The Propane in Maine: By Sea, Truck, and Train?

The propane distributor DCP Midstream wants to open a terminal in Searsport, Maine. (image: onebigmaine.com)

A major natural gas distributor is putting the soft sell on the townspeople of Searsport, Maine, in the hopes of opening a propane terminal at the local port, writes the nearby Republican Journal.

This week, DCP Midstream met with the citizenry to pitch an intermodal pit stop at the town’s Mack Point. Propane would arrive by sea, then be loaded onto trucks and railcars.

The proposal is aimed at boosting the regional propane supply during the winter heating season. Company reps said most of the tanker traffic would come between November and April. And after the supply disruptions in the Northeast this fall, DCP may have an easier time making its case.

Town Manager James Gillway urged DCP to hold the information session for the citizenry. “We don’t like secrets in Searsport,” he advised the company.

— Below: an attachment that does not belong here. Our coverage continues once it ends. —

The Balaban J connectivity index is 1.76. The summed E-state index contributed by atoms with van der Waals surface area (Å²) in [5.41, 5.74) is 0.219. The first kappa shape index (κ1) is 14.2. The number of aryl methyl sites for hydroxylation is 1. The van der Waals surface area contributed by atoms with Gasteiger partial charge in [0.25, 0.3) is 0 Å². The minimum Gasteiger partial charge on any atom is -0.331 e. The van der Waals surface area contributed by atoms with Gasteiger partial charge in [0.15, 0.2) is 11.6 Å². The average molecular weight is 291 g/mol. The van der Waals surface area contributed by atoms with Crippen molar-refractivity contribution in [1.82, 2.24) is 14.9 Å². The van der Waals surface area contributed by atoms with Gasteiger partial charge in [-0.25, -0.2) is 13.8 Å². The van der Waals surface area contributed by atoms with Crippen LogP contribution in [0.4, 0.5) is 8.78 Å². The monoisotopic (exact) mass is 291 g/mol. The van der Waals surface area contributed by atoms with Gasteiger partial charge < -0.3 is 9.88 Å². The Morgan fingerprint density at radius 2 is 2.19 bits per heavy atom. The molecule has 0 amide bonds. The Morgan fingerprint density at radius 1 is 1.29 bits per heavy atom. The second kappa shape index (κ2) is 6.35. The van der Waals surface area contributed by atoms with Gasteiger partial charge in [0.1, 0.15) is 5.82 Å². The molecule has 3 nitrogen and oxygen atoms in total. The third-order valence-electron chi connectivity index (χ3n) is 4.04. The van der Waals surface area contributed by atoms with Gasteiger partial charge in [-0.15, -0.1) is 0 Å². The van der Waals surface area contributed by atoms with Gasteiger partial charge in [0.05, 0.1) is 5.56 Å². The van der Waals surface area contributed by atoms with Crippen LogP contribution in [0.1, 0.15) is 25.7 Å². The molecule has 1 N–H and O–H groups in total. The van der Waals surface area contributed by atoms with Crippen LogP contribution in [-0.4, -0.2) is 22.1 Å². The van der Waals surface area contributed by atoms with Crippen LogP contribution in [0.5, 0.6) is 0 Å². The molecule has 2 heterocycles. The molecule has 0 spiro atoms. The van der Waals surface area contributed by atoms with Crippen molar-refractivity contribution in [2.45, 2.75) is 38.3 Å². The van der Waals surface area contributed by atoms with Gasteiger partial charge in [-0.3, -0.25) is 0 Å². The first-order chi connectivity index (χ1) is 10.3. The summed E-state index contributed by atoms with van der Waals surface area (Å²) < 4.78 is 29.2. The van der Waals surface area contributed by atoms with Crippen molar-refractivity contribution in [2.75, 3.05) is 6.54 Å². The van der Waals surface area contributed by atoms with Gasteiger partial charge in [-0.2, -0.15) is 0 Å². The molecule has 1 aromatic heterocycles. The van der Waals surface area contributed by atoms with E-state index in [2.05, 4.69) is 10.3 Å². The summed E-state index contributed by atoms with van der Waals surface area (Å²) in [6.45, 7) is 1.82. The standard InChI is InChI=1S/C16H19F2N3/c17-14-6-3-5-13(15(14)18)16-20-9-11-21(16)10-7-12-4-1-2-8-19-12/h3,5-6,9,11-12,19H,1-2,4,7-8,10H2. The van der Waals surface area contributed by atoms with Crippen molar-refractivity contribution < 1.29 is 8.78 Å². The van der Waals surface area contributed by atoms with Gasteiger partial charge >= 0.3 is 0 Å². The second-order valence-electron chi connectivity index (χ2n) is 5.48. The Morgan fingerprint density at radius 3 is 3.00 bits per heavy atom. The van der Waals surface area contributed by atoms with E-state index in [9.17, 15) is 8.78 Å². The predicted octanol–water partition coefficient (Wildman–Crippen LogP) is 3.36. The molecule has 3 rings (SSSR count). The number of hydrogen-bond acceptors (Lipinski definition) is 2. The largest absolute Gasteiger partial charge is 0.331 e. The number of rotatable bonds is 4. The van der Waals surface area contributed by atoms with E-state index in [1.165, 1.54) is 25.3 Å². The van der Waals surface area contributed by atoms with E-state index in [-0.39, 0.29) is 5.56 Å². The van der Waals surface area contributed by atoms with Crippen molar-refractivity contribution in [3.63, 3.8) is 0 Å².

And like a nervous suitor calling on his prize gal, DCP brought some sweets. There were cookies at the meeting, along with DCP-branded keychains, pencils, and first aid kits. One attendee told the Republican Journal it felt like a trade show event.

The project would involve installing a 137-foot tall storage tank, loading pumps, and an office. Company reps said between four and seven tankers would dock there in a year. In turn, truck traffic would increase, with 40 or 50 trucks passing in and out of the transfer station a day during peak season.

DCP Midstream, which is a joint venture of ConocoPhillips and Spectra Energy, currently operates two other marine propane terminals on the east coast. One is in Virginia and the other is in Providence, RI — though the latter terminal has not been a moneymaker because of capacity problems at the port, the company said.

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